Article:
“The World From Beginnings to 4000BCE” by Ian Tattersall (Oxford University Press, 2008)

The World From Beginningsstarstarstar

The World From Beginnings to 4000 BCE marks the first in a brilliant new series from Oxford University Press, bringing a short but thorough history of the world known as The New Oxford World History.  The series will be split into three sections: Chronological Volumes, Thematic and Topical Volumes, and Geographical Volumes, each at the affordable paperback price of $19.95, with The World From Beginnings to 4000BCE starting off the Chronological Volumes.

Ian Tattersall, a curator in the Division of Anthropology at the American Museum of Natural History, begins the book with an introduction and explanation of evolutionary processes, what exactly Charles Darwin was talking about, and a clear and precise definition of natural selection.  This serves as a foundation to the subsequent chapters which cover fossils and paleontology, when humanity began walking on two feet, as well as the history (as we know it, according to evidence) of the Homo genus.  It is at this point that our ancestors are clearly defined as being separate, different, more intelligent than any other life on the planet, and why that was and what it meant to us as a species.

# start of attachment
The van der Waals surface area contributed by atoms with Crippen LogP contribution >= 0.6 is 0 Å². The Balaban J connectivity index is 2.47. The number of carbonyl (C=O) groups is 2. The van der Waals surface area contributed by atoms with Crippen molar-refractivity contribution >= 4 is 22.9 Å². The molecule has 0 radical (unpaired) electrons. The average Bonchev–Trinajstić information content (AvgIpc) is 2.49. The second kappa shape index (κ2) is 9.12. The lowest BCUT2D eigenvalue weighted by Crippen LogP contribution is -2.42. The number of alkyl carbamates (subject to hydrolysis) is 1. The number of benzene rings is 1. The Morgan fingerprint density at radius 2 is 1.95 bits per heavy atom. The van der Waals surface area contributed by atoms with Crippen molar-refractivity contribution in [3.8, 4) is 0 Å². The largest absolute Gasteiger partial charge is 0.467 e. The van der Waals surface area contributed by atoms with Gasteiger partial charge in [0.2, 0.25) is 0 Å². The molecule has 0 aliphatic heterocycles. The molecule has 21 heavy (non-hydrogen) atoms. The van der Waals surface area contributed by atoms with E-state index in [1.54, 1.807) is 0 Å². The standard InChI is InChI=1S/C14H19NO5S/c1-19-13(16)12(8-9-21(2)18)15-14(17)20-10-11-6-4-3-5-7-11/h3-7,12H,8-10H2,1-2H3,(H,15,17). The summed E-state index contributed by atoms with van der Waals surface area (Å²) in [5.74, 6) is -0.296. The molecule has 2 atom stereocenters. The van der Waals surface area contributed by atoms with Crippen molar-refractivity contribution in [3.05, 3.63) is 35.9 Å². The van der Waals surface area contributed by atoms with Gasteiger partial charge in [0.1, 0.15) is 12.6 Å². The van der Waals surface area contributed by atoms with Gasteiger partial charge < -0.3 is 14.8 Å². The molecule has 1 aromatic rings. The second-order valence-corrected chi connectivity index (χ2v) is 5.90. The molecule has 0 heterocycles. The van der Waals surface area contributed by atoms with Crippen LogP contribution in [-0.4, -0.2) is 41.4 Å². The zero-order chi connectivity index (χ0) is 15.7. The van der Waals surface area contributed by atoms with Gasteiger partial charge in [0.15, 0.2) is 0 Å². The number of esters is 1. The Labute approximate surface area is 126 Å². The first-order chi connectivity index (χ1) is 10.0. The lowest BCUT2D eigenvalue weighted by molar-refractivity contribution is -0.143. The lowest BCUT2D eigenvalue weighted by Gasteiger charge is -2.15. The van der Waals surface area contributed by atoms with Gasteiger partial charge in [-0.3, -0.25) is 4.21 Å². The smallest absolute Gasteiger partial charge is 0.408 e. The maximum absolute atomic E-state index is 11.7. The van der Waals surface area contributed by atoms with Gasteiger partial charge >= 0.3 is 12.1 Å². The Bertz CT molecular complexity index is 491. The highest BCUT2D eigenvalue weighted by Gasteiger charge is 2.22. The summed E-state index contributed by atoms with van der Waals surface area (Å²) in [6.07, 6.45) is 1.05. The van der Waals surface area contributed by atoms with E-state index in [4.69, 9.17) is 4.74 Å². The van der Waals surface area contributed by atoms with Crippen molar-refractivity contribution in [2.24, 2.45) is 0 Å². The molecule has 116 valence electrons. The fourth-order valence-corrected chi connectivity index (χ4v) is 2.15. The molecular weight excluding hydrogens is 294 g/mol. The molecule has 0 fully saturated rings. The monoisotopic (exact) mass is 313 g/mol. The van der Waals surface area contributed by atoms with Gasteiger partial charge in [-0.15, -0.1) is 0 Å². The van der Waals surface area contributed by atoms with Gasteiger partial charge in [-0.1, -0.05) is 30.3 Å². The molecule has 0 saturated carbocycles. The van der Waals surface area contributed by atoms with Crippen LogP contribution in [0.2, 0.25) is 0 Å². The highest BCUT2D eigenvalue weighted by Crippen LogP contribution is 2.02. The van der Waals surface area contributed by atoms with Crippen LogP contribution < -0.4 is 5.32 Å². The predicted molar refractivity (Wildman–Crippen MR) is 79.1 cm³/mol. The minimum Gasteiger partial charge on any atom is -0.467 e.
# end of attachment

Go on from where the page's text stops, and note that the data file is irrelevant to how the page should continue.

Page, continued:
In the final chapter, leading up to the prehistoric-approaching-historic date of 4000BCE, Tattersall discusses the beginning of settlement and the inception of towns and eventual cities in Mesopotamia, in what is today Iraq.  Tattersall doesn’t let his writing just speak for itself, using pictures, graphs, and charts to explain the facts and the evidence.  The World From Beginnings to 4000BCE is an ideal reference book, or laymen’s history book for those interested in this crucial defining period in our ancestry.

If you liked this review and are interested in purchasing this book, click here.

Originally written on April 1st 2008 ©Alex C. Telander.

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